PROPERTY OF TRINITY EPISCOPAL CATHEDRAL, TRENTON, NEW JERSEY
a pair, the first oil on panel transferred to another panel; the second oil on panel transferred to canvas, both unframed
The Very Reverend Frederick M. Adams;
By whom given to Trinity Espicopal Cathedral, Trenton, in the mid-20th century.
Until very recently these two elegant figures remained unrecognized in Trinity Episcopal Cathedral in Trenton, New Jersey. They have now been identified as an important addition to the oeuvre of Hans Holbein the Elder and together would have formed the right-hand wing of an as yet unidentified altarpiece dating from his early period in Augburg.1 At some point, probably in the early twentieth century, the panel was split and the outer image, St. Ursula, was transferred to canvas.
The two figures have long, attenuated bodies and roughly heart-shaped faces -- broad above but narrowing quickly below -- with small, rounded chins. Their noses are long and slightly bulbous and mouths small but full-lipped. Perhaps their most striking feature is their large, round eyes, which Holbein defines in clear strokes that follow the upper and lower edges of the socket. Below their eyes he adds a series of short strokes that might suggest tiredness in a secular subject, but here perhaps emphasize the seriousness of the saints' calling. The two saints hold their attributes in their hands: St. Odilia her eyes and St. Ursula arrows of her martyrdom. However, their gestures are very idiosyncratic and help identify Holbein as the painter. St. Odilia spreads her left hand, the index finger separated from the thumb, as she gathers the folds of her drapery; she also holds her book with the fingers spread apart rather than touching each other, as they rest along the tops of the pages. St. Ursula clutches the arrows in her right hand, but straightens her index finger so that she seems to point at something outside the composition; with her left hand she steadies the arrows in a gesture remarkably similar to St. Odilia.
Holbein appears to have had a very active studio by the mid-1490s and even in works that have been fully accepted as by him, we sometimes see elements that appear to be by different hands. This necessarily complicates the process of attribution. If we compare St. Odilia and St. Ursula to the extant panels of the Afra Altarpiece, Holbein's earliest recorded work, dating from about 1490, we see many of these same elements. In the Burial of St. Afra (Krause, fig. 13), now in the Bischöfliche Hauskapelle, Eichstätt, the woman's faces are very similar to St. Odilia and St. Ursula, though the proportions of their bodies are slightly more attenuated and the folds of their drapery a bit sharper.2 In The Death of the Virgin (Krause, color plate 1), in the Öffentlich Kunstsammlung, Kunstmuseum, Basel, the Virgin is strikingly similar to the present works in all respects, including her downcast expression and the unusual positioning of her hands and fingers as she holds a burning candle. In addition, the haloes of several of the saints are like those here with a red, patterned inner circle and a gold outer circle.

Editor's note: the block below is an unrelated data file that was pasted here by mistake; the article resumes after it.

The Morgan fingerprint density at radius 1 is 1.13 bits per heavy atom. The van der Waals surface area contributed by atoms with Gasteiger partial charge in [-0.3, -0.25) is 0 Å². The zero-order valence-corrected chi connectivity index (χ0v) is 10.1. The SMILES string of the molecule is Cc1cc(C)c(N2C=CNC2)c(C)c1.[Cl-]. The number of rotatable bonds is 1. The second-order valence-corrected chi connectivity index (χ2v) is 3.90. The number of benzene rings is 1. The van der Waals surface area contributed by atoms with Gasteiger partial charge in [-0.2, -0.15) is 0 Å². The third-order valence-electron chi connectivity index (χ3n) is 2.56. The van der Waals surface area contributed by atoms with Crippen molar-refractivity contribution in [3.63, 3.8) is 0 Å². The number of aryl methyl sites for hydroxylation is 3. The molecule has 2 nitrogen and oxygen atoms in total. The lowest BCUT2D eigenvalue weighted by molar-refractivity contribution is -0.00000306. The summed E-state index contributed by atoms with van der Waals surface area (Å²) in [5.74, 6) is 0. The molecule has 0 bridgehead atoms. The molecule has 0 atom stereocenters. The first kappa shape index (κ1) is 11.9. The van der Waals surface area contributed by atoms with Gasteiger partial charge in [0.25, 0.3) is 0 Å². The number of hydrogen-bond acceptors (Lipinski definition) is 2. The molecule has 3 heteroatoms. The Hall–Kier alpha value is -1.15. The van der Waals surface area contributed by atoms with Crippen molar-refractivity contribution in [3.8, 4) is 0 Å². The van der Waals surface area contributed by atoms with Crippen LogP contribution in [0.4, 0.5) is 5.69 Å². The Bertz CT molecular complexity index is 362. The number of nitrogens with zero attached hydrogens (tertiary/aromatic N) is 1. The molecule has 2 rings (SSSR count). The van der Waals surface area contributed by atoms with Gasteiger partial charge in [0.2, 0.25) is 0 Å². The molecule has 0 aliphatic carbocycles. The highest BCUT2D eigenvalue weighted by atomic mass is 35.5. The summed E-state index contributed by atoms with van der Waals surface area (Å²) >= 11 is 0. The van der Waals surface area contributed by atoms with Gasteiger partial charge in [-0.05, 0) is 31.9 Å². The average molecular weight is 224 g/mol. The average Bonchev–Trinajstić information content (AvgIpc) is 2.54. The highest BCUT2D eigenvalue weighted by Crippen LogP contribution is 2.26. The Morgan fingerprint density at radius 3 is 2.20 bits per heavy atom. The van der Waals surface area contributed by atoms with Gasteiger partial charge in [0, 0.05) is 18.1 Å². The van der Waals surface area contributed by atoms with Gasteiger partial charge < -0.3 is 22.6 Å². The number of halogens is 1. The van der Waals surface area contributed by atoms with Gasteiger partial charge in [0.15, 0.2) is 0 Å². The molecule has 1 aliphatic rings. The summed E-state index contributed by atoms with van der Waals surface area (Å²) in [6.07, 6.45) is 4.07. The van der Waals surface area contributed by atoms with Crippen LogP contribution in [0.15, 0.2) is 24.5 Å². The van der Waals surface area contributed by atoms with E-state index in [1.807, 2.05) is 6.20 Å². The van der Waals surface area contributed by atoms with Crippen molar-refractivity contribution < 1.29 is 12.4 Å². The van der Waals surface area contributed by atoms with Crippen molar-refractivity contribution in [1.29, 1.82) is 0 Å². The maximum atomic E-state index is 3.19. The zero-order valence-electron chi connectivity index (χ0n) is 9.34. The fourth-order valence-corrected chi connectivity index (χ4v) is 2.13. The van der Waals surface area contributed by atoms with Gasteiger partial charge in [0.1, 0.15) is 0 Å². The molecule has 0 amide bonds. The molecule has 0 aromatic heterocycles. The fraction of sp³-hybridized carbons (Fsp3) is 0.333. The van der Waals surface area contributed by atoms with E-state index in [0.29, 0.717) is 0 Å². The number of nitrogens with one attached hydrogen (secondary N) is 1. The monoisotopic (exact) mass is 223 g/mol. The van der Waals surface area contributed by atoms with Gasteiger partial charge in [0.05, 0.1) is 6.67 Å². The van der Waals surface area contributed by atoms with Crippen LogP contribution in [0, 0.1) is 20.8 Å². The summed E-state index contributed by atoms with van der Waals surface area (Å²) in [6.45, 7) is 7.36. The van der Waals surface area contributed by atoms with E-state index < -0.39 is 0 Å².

Perhaps more telling than the comparison of specific figures in Holbein's compositions is the examination of certain motifs that recur throughout his career. The distinctive treatment of the hands and eyes that we see in St. Odilia and St. Ursula are two such examples. In a drawing of St. Ursula (see fig. 1), now in the Öffentlich Kunstsammlung, Kupferstichkabinett, Basel, the saint uses a very similar gesture to steady the arrows that she holds. Two other standing saints, Ambrose and Margaret (Krause, fig. 98) from the altarpiece with the Legend of St. Odilia, of about 1509-10, now in the Nàrodní Museum, Prague, use now familiar gestures as they grasp the folds of their drapery. In much the same way, Holbein is very consistent in his treatment of eyes, almost invariably adding parallel lines below, to emphasize the lower part of the socket, as is particularly clear in the underdrawing of St. Ursula (see fig. 2). He includes these even in the faces of the very young, such as the Bust of a Youth with Lowered Eyes (Krause fig. 147), in the Öffentlich Kunstsammlung, Kupferstichkabinett, Basel.
Regrettably, we have not yet been able to identify the altarpiece to which the present works belong. Perhaps the inclusion of St. Odilia, a rather unusual subject, will provide a clue. She was a member of the Alsatian aristocracy and was also venerated in Augsburg, Holbein's main city of residence until about 1515. Later in his career he was commissioned to paint an altarpiece depicting her life for Hohenburg Klosterkirche on the Odilienberg, near Strasbourg (see above).
We are very grateful to Mr. Ludwig Meyer for his help in preparing this note.
1. L. Meyer first suggested this attribution in a letter of 20 April 2012, emphasizing the stylistic similiarities to Holbein's known works. (The attibution was made on the basis of digital photographs.) B. Konrad, in email correspondence of 25-27 April 2012, has suggested an alternative attribution to the Mattäus Guttrecht, and cites his article, B. Konrad, "Matthäus Gutrecht der Jüngere und seine Werkstatt," in Jahrbuch der Staatlichen Kunstsammlungen in Baden-Württemberg, vol. 29, 1992, pp.77-104, for a full discussion of the artist. (His attribution was made on the basis of digital images).
2. See K. Krause, Hans Holbein der Ältere for the illustrations cited here and in the text following.
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